NBA wise, I would compare this trade to the Lakers picking up Pau Gasol.
The Bills ended up with C Eric Wood from their pick. The Bills got fleeced here, but only because they cannot afford the salary they were forced to trade him.
Was this trade as dumb as Cutler going to Chicago? I don’t believe so because of the salary ramifications compared to the trading of a recently disgruntled franchise QB. Cutler didn’t leave because Bowlen wouldn’t pay him, he left because he didn’t like Josh McDaniels.
Although Samson Satele isn’t a name that conjures up instant name recognition, this trade will end up being a boon for the Oakland Raiders.
Their previous center Jake Grove signed with Miami because he wanted to play in a man scheme, rather than zone. Miami already had former 2nd round pick Satele on the roster so they traded him to Oakland.
Satele is perfectly built to play C in a zone blocking scheme. He’s very durable, having started every game since being in the league. The only reason Miami traded him is because Satele was initially brought in to play a more zone scheme rather man. Bill Parcells came onboard and switched to man, and thought Satele wasn’t a good fit so he signed Grove.
He’s an instant upgrade over recently departed Grove, and should be a fixture on this line as long as Oakland keeps the zone blocking scheme.
Satele could be a 10-year starter in the zone blocking scheme at center. If he does, and Grove gets injured as he usually does, then the Raiders obviously win the trade.
With the 4th round picks, Miami ended up with WR Brian Hartline out of Ohio State while Oakland ended up with WR Louis Murphy out of Florida.
This trade blew my mind away when I realized Atlanta only had to pay up a 2nd rounder in NEXT year’s draft. Gonzo should have at least two more Pro Bowl type years left if not a 3 in on his old frame.
Gonzo feels like the Chiefs did him well by agreeing to his request to get traded. He put in his time and they gave him an opportunity.
Was he worth it for a 2nd round pick in next year’s draft? Honestly I think Atlanta fleeced the Chiefs here because the Chiefs should’ve at least had at least another draft pick. KC’s offense automatically took a nose dive when Gonzo left town.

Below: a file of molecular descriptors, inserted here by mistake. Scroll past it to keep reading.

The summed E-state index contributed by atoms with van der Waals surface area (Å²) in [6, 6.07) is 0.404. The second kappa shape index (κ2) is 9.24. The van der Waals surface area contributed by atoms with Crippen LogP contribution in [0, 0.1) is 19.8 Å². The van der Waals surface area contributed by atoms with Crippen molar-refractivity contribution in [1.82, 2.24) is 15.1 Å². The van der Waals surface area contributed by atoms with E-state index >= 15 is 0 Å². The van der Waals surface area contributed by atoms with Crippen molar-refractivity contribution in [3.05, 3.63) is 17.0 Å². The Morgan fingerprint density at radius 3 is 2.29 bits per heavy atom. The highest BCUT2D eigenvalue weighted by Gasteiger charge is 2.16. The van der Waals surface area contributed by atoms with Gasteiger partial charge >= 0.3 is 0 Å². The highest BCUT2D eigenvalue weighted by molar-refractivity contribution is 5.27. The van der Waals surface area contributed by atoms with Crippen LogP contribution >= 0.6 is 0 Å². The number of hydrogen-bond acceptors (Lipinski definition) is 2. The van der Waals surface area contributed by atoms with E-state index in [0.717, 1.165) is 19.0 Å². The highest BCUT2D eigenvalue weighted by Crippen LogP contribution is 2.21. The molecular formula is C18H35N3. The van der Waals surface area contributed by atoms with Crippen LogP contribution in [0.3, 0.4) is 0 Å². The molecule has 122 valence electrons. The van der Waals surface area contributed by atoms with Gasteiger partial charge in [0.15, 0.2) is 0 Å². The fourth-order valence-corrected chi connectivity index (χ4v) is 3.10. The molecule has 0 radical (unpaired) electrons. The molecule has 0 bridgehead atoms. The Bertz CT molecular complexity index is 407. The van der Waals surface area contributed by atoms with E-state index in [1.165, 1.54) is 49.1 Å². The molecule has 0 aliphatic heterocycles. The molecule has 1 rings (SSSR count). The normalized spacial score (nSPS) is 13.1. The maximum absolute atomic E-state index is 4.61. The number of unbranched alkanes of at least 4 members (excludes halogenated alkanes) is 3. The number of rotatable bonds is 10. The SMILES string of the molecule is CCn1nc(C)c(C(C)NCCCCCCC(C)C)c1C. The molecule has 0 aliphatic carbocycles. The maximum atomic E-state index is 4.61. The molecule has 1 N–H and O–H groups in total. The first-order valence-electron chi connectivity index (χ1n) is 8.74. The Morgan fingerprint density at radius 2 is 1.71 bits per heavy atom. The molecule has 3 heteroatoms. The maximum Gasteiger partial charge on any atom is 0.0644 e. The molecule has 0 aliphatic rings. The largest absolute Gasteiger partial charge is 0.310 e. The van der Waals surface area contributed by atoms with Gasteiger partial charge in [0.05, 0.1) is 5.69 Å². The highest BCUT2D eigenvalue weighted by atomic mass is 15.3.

Seattle freed up room in their LB corps to draft the best overall player in the NFL draft, LB Aaron Curry out of Wake Forest. Detroit picked up a LB who already played for the team and is a good fit for their LB corps.
I see this as both a win win. Seattle added depth to their D line and Detroit got a starter.
Winners: Philadelphia, Chiefs, Chicago, Detroit, Seattle, and Oakland
Losers: Denver, Buffalo, Miami, and Chiefs because of Gonzo.
New England cut salary knowing Brady was doing very well coming back from surgery, and picked up depth on their D line by drafting DT Ron Brace.
Chicago is the easy winner out of this group by fleecing Denver for a franchise QB. He should be a great fit in Chicago and should be their QB for the next 10 years.
Speaking of Denver trading away their franchise QB, now their franchise WR Brandon Marshall is on the trading block.
McDaniels looks and appears like he's trying to be too hard, and has already alienated his QB and WR within a couple of months.
Will there be a Brandon Marshall trade soon that will be discussed among these trades?
KC was picked for both winner and loser because of Cassel and the unfair trade of Tony Gonzales
For all four trades, 10 years from now, how will these trades actually pan out?